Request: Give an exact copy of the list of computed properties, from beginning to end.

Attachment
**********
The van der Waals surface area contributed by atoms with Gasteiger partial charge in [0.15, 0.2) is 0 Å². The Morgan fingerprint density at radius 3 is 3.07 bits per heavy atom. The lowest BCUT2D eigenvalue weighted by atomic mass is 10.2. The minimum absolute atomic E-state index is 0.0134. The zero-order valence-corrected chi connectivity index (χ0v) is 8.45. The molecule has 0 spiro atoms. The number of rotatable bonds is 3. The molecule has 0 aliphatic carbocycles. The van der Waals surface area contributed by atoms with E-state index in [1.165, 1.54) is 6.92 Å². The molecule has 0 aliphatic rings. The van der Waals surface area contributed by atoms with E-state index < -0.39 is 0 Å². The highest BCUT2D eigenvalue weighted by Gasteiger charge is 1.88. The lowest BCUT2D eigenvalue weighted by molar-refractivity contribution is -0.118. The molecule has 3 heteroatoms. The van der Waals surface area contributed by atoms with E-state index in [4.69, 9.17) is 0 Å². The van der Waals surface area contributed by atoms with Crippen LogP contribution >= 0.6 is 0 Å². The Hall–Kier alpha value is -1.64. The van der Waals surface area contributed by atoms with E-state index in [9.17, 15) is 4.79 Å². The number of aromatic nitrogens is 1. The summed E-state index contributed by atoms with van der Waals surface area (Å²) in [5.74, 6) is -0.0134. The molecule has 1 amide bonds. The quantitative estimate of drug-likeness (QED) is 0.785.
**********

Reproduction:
The van der Waals surface area contributed by atoms with Gasteiger partial charge in [0.15, 0.2) is 0 Å². The Morgan fingerprint density at radius 3 is 3.07 bits per heavy atom. The lowest BCUT2D eigenvalue weighted by atomic mass is 10.2. The minimum absolute atomic E-state index is 0.0134. The zero-order valence-corrected chi connectivity index (χ0v) is 8.45. The molecule has 0 spiro atoms. The number of rotatable bonds is 3. The molecule has 0 aliphatic carbocycles. The van der Waals surface area contributed by atoms with E-state index in [1.165, 1.54) is 6.92 Å². The molecule has 0 aliphatic rings. The van der Waals surface area contributed by atoms with E-state index < -0.39 is 0 Å². The highest BCUT2D eigenvalue weighted by Gasteiger charge is 1.88. The lowest BCUT2D eigenvalue weighted by molar-refractivity contribution is -0.118. The molecule has 3 heteroatoms. The van der Waals surface area contributed by atoms with E-state index in [4.69, 9.17) is 0 Å². The van der Waals surface area contributed by atoms with Crippen LogP contribution >= 0.6 is 0 Å². The Hall–Kier alpha value is -1.64. The van der Waals surface area contributed by atoms with E-state index in [9.17, 15) is 4.79 Å². The number of aromatic nitrogens is 1. The summed E-state index contributed by atoms with van der Waals surface area (Å²) in [5.74, 6) is -0.0134. The molecule has 1 amide bonds. The quantitative estimate of drug-likeness (QED) is 0.785.